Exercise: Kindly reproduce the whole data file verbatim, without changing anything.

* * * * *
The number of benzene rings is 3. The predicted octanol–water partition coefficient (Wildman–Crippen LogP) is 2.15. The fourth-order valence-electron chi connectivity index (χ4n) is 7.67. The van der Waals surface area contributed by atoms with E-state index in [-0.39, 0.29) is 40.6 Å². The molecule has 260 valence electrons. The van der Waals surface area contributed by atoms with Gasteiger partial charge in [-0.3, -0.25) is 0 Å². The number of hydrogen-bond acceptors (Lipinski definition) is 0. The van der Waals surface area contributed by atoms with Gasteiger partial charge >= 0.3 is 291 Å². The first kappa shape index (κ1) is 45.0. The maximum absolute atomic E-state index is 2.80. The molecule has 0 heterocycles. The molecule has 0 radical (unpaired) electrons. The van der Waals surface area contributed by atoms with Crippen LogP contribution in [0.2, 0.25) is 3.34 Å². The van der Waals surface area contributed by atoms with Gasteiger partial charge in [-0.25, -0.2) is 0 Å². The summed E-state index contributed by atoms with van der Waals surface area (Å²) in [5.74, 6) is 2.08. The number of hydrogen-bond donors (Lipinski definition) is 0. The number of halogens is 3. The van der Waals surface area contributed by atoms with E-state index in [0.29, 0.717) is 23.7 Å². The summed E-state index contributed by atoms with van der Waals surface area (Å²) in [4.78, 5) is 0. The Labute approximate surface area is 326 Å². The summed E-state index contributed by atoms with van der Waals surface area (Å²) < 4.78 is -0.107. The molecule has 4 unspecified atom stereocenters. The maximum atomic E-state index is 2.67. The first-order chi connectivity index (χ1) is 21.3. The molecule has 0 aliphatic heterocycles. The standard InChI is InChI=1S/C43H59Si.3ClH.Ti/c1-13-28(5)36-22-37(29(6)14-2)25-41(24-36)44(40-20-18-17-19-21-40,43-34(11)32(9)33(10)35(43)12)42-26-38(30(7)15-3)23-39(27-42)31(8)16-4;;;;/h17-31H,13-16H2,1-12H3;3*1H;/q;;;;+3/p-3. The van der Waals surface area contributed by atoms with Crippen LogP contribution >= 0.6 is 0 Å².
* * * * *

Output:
The number of benzene rings is 3. The predicted octanol–water partition coefficient (Wildman–Crippen LogP) is 2.15. The fourth-order valence-electron chi connectivity index (χ4n) is 7.67. The van der Waals surface area contributed by atoms with E-state index in [-0.39, 0.29) is 40.6 Å². The molecule has 260 valence electrons. The van der Waals surface area contributed by atoms with Gasteiger partial charge in [-0.3, -0.25) is 0 Å². The number of hydrogen-bond acceptors (Lipinski definition) is 0. The van der Waals surface area contributed by atoms with Gasteiger partial charge >= 0.3 is 291 Å². The first kappa shape index (κ1) is 45.0. The maximum absolute atomic E-state index is 2.80. The molecule has 0 heterocycles. The molecule has 0 radical (unpaired) electrons. The van der Waals surface area contributed by atoms with Crippen LogP contribution in [0.2, 0.25) is 3.34 Å². The van der Waals surface area contributed by atoms with Gasteiger partial charge in [-0.25, -0.2) is 0 Å². The summed E-state index contributed by atoms with van der Waals surface area (Å²) in [5.74, 6) is 2.08. The number of hydrogen-bond donors (Lipinski definition) is 0. The number of halogens is 3. The van der Waals surface area contributed by atoms with E-state index in [0.29, 0.717) is 23.7 Å². The summed E-state index contributed by atoms with van der Waals surface area (Å²) in [4.78, 5) is 0. The Labute approximate surface area is 326 Å². The summed E-state index contributed by atoms with van der Waals surface area (Å²) < 4.78 is -0.107. The molecule has 4 unspecified atom stereocenters. The maximum atomic E-state index is 2.67. The first-order chi connectivity index (χ1) is 21.3. The molecule has 0 aliphatic heterocycles. The standard InChI is InChI=1S/C43H59Si.3ClH.Ti/c1-13-28(5)36-22-37(29(6)14-2)25-41(24-36)44(40-20-18-17-19-21-40,43-34(11)32(9)33(10)35(43)12)42-26-38(30(7)15-3)23-39(27-42)31(8)16-4;;;;/h17-31H,13-16H2,1-12H3;3*1H;/q;;;;+3/p-3. The van der Waals surface area contributed by atoms with Crippen LogP contribution >= 0.6 is 0 Å².